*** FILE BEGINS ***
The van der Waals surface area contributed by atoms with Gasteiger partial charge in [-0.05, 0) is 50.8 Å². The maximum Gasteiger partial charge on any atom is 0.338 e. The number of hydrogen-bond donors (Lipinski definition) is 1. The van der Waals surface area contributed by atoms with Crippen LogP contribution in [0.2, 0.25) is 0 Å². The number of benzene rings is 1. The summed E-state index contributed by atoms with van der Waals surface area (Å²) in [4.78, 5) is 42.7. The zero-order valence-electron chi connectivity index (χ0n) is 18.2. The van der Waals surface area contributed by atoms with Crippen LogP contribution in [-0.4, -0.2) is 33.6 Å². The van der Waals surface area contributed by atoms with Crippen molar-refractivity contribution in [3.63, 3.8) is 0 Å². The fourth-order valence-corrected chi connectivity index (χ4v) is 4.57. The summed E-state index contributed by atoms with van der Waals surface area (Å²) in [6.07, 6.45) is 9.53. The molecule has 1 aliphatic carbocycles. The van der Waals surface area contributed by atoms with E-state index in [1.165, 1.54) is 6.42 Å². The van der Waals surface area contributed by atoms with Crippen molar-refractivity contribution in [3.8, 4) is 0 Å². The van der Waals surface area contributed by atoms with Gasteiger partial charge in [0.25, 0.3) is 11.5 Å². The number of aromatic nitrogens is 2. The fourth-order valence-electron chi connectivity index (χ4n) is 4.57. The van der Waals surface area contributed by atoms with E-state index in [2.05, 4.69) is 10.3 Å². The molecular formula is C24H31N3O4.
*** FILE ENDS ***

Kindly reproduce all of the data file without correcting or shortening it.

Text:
The van der Waals surface area contributed by atoms with Gasteiger partial charge in [-0.05, 0) is 50.8 Å². The maximum Gasteiger partial charge on any atom is 0.338 e. The number of hydrogen-bond donors (Lipinski definition) is 1. The van der Waals surface area contributed by atoms with Crippen LogP contribution in [0.2, 0.25) is 0 Å². The number of benzene rings is 1. The summed E-state index contributed by atoms with van der Waals surface area (Å²) in [4.78, 5) is 42.7. The zero-order valence-electron chi connectivity index (χ0n) is 18.2. The van der Waals surface area contributed by atoms with Crippen LogP contribution in [-0.4, -0.2) is 33.6 Å². The van der Waals surface area contributed by atoms with Crippen molar-refractivity contribution in [3.63, 3.8) is 0 Å². The fourth-order valence-corrected chi connectivity index (χ4v) is 4.57. The summed E-state index contributed by atoms with van der Waals surface area (Å²) in [6.07, 6.45) is 9.53. The molecule has 1 aliphatic carbocycles. The van der Waals surface area contributed by atoms with E-state index in [1.165, 1.54) is 6.42 Å². The van der Waals surface area contributed by atoms with Crippen molar-refractivity contribution in [3.8, 4) is 0 Å². The van der Waals surface area contributed by atoms with Gasteiger partial charge in [0.25, 0.3) is 11.5 Å². The number of aromatic nitrogens is 2. The fourth-order valence-electron chi connectivity index (χ4n) is 4.57. The van der Waals surface area contributed by atoms with E-state index in [2.05, 4.69) is 10.3 Å². The molecular formula is C24H31N3O4.